A UK-based trade association is preparing a legal challenge to the ban on kava kava (Piper methysticum) that could precipitate the lifting of similar prohibitions in other countries such as Germany, Australia and Canada.
The 420-member National Association of Health Stores (NAHS), in conjunction with British actress and kava advocate Jenny Seagrove, has had its application for a Judicial Review accepted. Lawyers have advised the group it has a 70 per cent chance of success.
As FFN went to press, the relevant UK health authorities — the Medicines and Healthcare Products Regulatory Agency (formerly the Medicines Control Agency) and the Food Standards Agency — had been asked by the courts to submit further written evidence in defense of the ban, after which the NAHS and Seagrove could enter final counter arguments.
Harald Dittmar, managing director of the German Association of Supplement Manufacturers (BDIH), said the case was being closely monitored in his homeland, which issued the first kava kava ban in late 2001. "We are for the liberalisation of laws in this area so a victory could have ramifications here in Germany and through the rest of Europe. Obviously, if the case is successful, it won't have a direct legal impact here, but it could influence further discussions on kava kava."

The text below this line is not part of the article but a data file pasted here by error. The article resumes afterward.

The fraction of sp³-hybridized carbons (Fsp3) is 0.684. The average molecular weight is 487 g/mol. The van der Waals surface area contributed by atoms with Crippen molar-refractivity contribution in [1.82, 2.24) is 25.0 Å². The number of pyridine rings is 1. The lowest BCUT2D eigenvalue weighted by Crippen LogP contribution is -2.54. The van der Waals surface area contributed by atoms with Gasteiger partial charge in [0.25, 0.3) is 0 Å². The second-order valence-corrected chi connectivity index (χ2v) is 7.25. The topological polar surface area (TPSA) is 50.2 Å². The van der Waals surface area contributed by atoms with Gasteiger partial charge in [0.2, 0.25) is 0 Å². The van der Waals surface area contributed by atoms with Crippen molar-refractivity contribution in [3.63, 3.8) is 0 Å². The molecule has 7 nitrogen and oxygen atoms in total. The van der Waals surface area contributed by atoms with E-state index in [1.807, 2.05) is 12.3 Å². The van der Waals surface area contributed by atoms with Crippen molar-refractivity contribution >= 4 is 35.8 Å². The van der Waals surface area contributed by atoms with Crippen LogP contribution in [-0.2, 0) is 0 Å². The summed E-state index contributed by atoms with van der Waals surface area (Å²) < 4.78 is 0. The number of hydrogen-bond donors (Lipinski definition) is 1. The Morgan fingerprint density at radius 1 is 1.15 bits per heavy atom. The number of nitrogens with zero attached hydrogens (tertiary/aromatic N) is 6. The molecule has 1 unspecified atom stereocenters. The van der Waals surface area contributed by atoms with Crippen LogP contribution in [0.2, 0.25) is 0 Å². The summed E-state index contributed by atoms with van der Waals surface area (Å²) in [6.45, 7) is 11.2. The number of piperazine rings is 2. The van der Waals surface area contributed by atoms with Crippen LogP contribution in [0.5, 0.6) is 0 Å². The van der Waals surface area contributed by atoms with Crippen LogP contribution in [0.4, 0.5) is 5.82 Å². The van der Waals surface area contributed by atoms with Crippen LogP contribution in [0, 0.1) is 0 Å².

The application attacks the validity of the ban on many grounds including that it breaches European law, ignores relevant considerations and miscomprehends lawful requirements such as the rights of the individual and businesses.
NAHS Director Ralph Pike said the ban was unjustified given the extremely low level of risk kava kava posed and the question marks that hang over the evidence that provoked the bans in many countries in the first place.
The president of the Health Food Manufacturers Association, Maurice Hanssen, said his group supported the action. "We think it was rather a good argument. The HFMA council recommended its members to support the action if they so wished although we didn't have the funds to support it financially. It is risky given the finances of the NAHS, but it is a daring thing to do and if it comes off it will benefit the whole trade."
A decision is expected by August.